Guide to the Research Collections

- Section -- II: -- THE HUMANITIES


Albanian Literature

Albanian literature is collected on a representative basis, but the holdings are not extensive. They are strongest from 1960 onward: general order arrangements which insured that the library received all publications in belles-lettres were in effect from 1960 to 1965; since that time only periodical publications have been supplied in this way. Monographs are now selected from available bibliographical tools. The library currently receives the literary periodical Nëndori.

Problems in cataloging affect the reader's use of Albanian publications. Unless a catalog card is available from the Library of Congress the book is put into a deferred cataloging category until it can be processed; no record appears in the Public Catalog for a considerable number of books in Albanian literature which are in the library's possession but temporarily unobtainable.

Basque Language and Literature

Entries in the Public Catalog under this heading number approximately 300, including index entries to articles in journals. The collecting policy is comprehensive, but much of the material receives deferred cataloging and is not immediately available to the public. All types of literature are represented, especially drama and fiction. Also available are historical, critical, and philological works in the various dialects of the Basque language. Periodical holdings include the Revue internationale des études basques (1907-36) and Eusko-Jakintza (1947-52).

Andrés de Poza's Dela antigua lengua, poblaciones, y comarcas de las Espa&nmacr;as (1587) is in

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the Rare Book Division. A number of early translations of the Bible into Basque, many of them in the Bonaparte collection, have been given the class mark RAEC. This group of valuable materials acquired by the Lenox Library consists of works published by Louis Lucien Bonaparte in English and continental European languages and dialects, the larger proportion Basque with many Bibles, but also including maps and works on philology.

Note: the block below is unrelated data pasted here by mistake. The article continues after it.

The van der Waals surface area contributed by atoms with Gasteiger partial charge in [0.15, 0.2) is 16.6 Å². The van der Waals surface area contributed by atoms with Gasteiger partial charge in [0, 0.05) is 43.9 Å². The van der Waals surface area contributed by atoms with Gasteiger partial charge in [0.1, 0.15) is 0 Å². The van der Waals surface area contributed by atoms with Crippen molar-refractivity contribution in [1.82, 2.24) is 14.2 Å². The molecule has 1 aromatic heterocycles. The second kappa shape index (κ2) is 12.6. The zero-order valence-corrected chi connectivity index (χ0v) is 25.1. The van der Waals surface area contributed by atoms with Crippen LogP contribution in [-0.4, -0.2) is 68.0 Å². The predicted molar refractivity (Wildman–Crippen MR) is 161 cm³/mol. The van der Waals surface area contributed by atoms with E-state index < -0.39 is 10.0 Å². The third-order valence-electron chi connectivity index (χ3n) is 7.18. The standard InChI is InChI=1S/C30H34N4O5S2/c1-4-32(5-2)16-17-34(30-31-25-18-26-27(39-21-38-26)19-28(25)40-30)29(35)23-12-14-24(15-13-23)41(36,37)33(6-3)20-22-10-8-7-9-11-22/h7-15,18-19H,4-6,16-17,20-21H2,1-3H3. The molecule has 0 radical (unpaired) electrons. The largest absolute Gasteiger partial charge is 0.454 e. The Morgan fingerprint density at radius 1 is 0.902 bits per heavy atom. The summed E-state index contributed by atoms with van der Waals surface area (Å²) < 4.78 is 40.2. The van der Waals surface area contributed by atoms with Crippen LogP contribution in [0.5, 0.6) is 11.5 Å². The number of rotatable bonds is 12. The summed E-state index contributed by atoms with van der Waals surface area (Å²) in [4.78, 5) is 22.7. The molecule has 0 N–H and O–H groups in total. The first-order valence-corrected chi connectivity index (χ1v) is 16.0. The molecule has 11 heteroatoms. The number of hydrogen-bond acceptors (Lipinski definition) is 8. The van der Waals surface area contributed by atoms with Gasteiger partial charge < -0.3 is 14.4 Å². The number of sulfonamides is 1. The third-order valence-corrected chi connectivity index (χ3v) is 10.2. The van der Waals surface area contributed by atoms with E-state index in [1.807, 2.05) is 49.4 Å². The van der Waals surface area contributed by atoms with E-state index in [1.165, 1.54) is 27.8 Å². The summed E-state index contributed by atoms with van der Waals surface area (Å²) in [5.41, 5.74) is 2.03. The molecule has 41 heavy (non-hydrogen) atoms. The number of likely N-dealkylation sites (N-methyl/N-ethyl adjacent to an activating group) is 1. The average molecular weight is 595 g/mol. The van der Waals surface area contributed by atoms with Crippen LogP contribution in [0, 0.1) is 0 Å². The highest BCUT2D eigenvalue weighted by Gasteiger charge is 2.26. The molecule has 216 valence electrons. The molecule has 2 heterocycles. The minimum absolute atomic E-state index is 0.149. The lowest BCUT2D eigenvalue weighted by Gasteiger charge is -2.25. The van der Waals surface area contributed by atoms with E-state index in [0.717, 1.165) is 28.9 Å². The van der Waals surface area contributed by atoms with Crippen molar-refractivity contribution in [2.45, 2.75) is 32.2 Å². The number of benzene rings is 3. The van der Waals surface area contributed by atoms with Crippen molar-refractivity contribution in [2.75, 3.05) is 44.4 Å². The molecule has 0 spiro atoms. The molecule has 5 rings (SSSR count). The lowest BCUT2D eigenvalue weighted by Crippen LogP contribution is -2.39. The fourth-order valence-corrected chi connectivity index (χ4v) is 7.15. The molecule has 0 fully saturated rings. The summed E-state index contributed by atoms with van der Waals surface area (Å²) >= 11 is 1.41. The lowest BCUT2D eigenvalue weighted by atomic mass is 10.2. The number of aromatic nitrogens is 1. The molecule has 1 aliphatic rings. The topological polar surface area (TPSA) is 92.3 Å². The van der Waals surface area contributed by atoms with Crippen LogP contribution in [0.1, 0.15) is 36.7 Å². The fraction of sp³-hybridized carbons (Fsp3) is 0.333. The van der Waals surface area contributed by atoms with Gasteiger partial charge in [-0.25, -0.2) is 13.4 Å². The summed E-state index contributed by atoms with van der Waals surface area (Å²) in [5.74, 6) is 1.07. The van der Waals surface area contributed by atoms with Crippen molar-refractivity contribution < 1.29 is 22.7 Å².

The library has examples of standard Basque dictionaries and grammars, including Resurrection Maria de Azkue's Diccionario vasco-espa&nmacr;ol-francés (1905-06) and Arturo Campión y Jaime-Bon's Gramática de los cuatro dialectos de la lengua euskara (1884). Also of importance are the works in the Ekin series (Biblioteca de cultura vasca) published in Buenos Aires during the 1940s and 1950s.

Estonian Literature

Estonian literature is collected on a comprehensive basis. Although not large, the collection has interesting features. For the period before 1917 the library's holdings may be considered good for Estonian learned society publications, generally in German. University publications after 1918 are well represented, but there are no substantial holdings of literary material published in the Estonian language. There is no general order arrangement for the supply of literary publications from this area. The holdings of some 600 volumes include approximately 240 titles in fiction, 140 in poetry, and 40 in drama, including translations from other languages.13 The library currently receives the literary periodicals Keel ja kirjandus (1958-) and Looming (1957-).

The Andrew Pranspill papers, presented to the Manuscripts and Archives Division in 1958 and 1966, consist of correspondence from the leading Estonian writers of the twentieth century. Also included are 3 holograph poems by Vallak, Visnagran, and Vogust, a holograph of an unpublished magazine article by Artur Adson, newspaper clippings, photographs, and other items. The, 185 pieces are dated from 1923 to 1955. Among the writers included are A.H. Tammsaare, Marie Under, Bernard Kangro, A. Kitzberg, and Artur Adson.

Hungarian Literature

Hungarian literature is collected on a comprehensive basis. Bibliographical tools allow a careful selection of the best works published in the country. New editions of older works are generally acquired as they are issued in preference to original editions, which are difficult to locate. The resources in Hungarian literature, numbering some 5,280 volumes, emphasize historical and critical works, periodicals, collected editions, and general literature; they are strongest in publications of the nineteenth century and for the period after 1930. The greatest expansion of the collections has taken place in the last decade.

Among the resources useful for studying the history of Hungarian literature are Antal Szerb's A Világirodalom története (1957) and Klaníczay, Szauder, and Szabolcsi's History of Hungarian Literature (1964). The library's holdings of periodicals include one of the two reported substantial runs of Nyugat (1908-41), and Irodalomtörténet (1924-62). Four periodical titles in literature are currently received from Hungary, among them Helikon and Kritika. Collections range from Deliciae poetarum Hungaricorum (1619) to the collected works of Mikszáth, Jókai, and others.

Fiction is the most fully represented genre, with editions of the works of Nemeth, Móricz, and other contemporary authors. In drama are numerous works by Herczeg, Fodor, and others. In the Manuscripts and Archives Division are notes, outlines, and early versions of plays by Ferenc Molnár presented by the author in memory of Wanda Bartha in 1947; included are Esküvö (Wedding Day), A Cukrászne (Delicate Story), Szivdobogás (Game of Hearts), and A Csaszár (The Emperor). Hungarian poetry is held from the sixteenth- and seventeenth-century poets Balassi and Zrinyi through Ady and other contemporary poets.